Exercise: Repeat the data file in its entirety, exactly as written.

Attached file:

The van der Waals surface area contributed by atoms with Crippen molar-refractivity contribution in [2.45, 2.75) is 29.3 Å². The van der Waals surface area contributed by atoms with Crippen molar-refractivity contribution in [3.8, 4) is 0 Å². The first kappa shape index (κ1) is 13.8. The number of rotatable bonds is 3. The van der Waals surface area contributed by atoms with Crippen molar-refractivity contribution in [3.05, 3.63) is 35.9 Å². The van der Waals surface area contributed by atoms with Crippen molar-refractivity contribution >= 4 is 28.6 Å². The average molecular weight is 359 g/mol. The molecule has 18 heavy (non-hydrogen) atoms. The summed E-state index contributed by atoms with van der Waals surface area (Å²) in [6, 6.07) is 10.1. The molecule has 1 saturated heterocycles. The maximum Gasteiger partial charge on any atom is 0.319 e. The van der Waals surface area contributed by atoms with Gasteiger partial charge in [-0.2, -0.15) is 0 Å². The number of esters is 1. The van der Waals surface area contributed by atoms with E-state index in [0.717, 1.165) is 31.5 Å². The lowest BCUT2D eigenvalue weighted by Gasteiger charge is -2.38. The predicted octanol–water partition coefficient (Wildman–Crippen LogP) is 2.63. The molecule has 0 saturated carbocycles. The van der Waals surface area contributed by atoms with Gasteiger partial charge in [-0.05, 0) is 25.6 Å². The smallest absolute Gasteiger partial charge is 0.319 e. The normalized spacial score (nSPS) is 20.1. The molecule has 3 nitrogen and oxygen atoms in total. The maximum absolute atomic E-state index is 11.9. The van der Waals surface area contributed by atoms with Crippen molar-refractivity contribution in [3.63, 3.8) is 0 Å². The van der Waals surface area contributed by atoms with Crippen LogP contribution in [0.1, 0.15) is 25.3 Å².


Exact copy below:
The van der Waals surface area contributed by atoms with Crippen molar-refractivity contribution in [2.45, 2.75) is 29.3 Å². The van der Waals surface area contributed by atoms with Crippen molar-refractivity contribution in [3.8, 4) is 0 Å². The first kappa shape index (κ1) is 13.8. The number of rotatable bonds is 3. The van der Waals surface area contributed by atoms with Crippen molar-refractivity contribution in [3.05, 3.63) is 35.9 Å². The van der Waals surface area contributed by atoms with Crippen molar-refractivity contribution >= 4 is 28.6 Å². The average molecular weight is 359 g/mol. The molecule has 18 heavy (non-hydrogen) atoms. The summed E-state index contributed by atoms with van der Waals surface area (Å²) in [6, 6.07) is 10.1. The molecule has 1 saturated heterocycles. The maximum Gasteiger partial charge on any atom is 0.319 e. The van der Waals surface area contributed by atoms with Gasteiger partial charge in [-0.2, -0.15) is 0 Å². The number of esters is 1. The van der Waals surface area contributed by atoms with E-state index in [0.717, 1.165) is 31.5 Å². The lowest BCUT2D eigenvalue weighted by Gasteiger charge is -2.38. The predicted octanol–water partition coefficient (Wildman–Crippen LogP) is 2.63. The molecule has 0 saturated carbocycles. The van der Waals surface area contributed by atoms with Gasteiger partial charge in [-0.05, 0) is 25.6 Å². The smallest absolute Gasteiger partial charge is 0.319 e. The normalized spacial score (nSPS) is 20.1. The molecule has 3 nitrogen and oxygen atoms in total. The maximum absolute atomic E-state index is 11.9. The van der Waals surface area contributed by atoms with Crippen molar-refractivity contribution in [3.63, 3.8) is 0 Å². The van der Waals surface area contributed by atoms with Crippen LogP contribution in [0.1, 0.15) is 25.3 Å².